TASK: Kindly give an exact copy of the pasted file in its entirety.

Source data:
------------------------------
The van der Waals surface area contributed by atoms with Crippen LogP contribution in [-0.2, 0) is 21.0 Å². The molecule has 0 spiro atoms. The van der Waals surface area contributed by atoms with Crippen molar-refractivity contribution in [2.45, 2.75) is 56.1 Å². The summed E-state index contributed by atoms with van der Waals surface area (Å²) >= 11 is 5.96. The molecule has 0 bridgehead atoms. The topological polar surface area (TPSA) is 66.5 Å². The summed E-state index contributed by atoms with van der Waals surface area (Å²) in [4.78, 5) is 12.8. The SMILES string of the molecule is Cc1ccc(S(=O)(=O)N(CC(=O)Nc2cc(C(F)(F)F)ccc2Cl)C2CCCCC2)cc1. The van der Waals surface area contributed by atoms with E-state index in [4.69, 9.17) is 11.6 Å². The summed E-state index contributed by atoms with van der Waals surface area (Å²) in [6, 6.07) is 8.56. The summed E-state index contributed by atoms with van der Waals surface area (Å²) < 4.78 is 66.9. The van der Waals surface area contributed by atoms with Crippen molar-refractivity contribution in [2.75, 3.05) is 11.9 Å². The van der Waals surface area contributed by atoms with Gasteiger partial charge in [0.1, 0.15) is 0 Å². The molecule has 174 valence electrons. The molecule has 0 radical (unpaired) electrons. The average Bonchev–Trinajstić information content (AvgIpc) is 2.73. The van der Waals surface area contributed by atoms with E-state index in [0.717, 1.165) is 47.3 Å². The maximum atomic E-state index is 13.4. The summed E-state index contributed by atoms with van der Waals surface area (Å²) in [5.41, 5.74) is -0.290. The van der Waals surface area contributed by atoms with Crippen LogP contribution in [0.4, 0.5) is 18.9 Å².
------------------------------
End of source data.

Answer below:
The van der Waals surface area contributed by atoms with Crippen LogP contribution in [-0.2, 0) is 21.0 Å². The molecule has 0 spiro atoms. The van der Waals surface area contributed by atoms with Crippen molar-refractivity contribution in [2.45, 2.75) is 56.1 Å². The summed E-state index contributed by atoms with van der Waals surface area (Å²) >= 11 is 5.96. The molecule has 0 bridgehead atoms. The topological polar surface area (TPSA) is 66.5 Å². The summed E-state index contributed by atoms with van der Waals surface area (Å²) in [4.78, 5) is 12.8. The SMILES string of the molecule is Cc1ccc(S(=O)(=O)N(CC(=O)Nc2cc(C(F)(F)F)ccc2Cl)C2CCCCC2)cc1. The van der Waals surface area contributed by atoms with E-state index in [4.69, 9.17) is 11.6 Å². The summed E-state index contributed by atoms with van der Waals surface area (Å²) in [6, 6.07) is 8.56. The summed E-state index contributed by atoms with van der Waals surface area (Å²) < 4.78 is 66.9. The van der Waals surface area contributed by atoms with Crippen molar-refractivity contribution in [2.75, 3.05) is 11.9 Å². The van der Waals surface area contributed by atoms with Gasteiger partial charge in [0.1, 0.15) is 0 Å². The molecule has 174 valence electrons. The molecule has 0 radical (unpaired) electrons. The average Bonchev–Trinajstić information content (AvgIpc) is 2.73. The van der Waals surface area contributed by atoms with E-state index in [0.717, 1.165) is 47.3 Å². The maximum atomic E-state index is 13.4. The summed E-state index contributed by atoms with van der Waals surface area (Å²) in [5.41, 5.74) is -0.290. The van der Waals surface area contributed by atoms with Crippen LogP contribution in [0.4, 0.5) is 18.9 Å².